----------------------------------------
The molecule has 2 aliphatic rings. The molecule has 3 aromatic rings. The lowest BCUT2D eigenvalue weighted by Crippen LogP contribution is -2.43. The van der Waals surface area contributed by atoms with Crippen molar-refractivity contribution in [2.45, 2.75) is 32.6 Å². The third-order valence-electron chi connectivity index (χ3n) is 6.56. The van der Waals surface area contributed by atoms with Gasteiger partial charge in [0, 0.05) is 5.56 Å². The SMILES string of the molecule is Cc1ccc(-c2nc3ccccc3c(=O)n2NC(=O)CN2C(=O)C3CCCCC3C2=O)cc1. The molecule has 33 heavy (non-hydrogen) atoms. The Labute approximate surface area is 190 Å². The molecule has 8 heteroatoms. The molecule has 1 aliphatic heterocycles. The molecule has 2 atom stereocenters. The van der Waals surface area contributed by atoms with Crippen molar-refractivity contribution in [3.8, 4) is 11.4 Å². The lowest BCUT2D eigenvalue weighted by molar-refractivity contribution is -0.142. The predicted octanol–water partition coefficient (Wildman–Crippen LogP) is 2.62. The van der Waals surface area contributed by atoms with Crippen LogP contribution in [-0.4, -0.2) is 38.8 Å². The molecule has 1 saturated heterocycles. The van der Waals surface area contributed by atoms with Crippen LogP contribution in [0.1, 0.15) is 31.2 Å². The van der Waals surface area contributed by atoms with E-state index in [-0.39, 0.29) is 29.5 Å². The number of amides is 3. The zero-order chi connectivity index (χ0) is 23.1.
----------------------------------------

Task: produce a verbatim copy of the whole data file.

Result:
The molecule has 2 aliphatic rings. The molecule has 3 aromatic rings. The lowest BCUT2D eigenvalue weighted by Crippen LogP contribution is -2.43. The van der Waals surface area contributed by atoms with Crippen molar-refractivity contribution in [2.45, 2.75) is 32.6 Å². The third-order valence-electron chi connectivity index (χ3n) is 6.56. The van der Waals surface area contributed by atoms with Gasteiger partial charge in [0, 0.05) is 5.56 Å². The SMILES string of the molecule is Cc1ccc(-c2nc3ccccc3c(=O)n2NC(=O)CN2C(=O)C3CCCCC3C2=O)cc1. The molecule has 33 heavy (non-hydrogen) atoms. The Labute approximate surface area is 190 Å². The molecule has 8 heteroatoms. The molecule has 1 aliphatic heterocycles. The molecule has 2 atom stereocenters. The van der Waals surface area contributed by atoms with Crippen molar-refractivity contribution in [3.8, 4) is 11.4 Å². The lowest BCUT2D eigenvalue weighted by molar-refractivity contribution is -0.142. The predicted octanol–water partition coefficient (Wildman–Crippen LogP) is 2.62. The van der Waals surface area contributed by atoms with Crippen LogP contribution in [-0.4, -0.2) is 38.8 Å². The molecule has 1 saturated heterocycles. The van der Waals surface area contributed by atoms with Crippen LogP contribution in [0.1, 0.15) is 31.2 Å². The van der Waals surface area contributed by atoms with E-state index in [-0.39, 0.29) is 29.5 Å². The number of amides is 3. The zero-order chi connectivity index (χ0) is 23.1.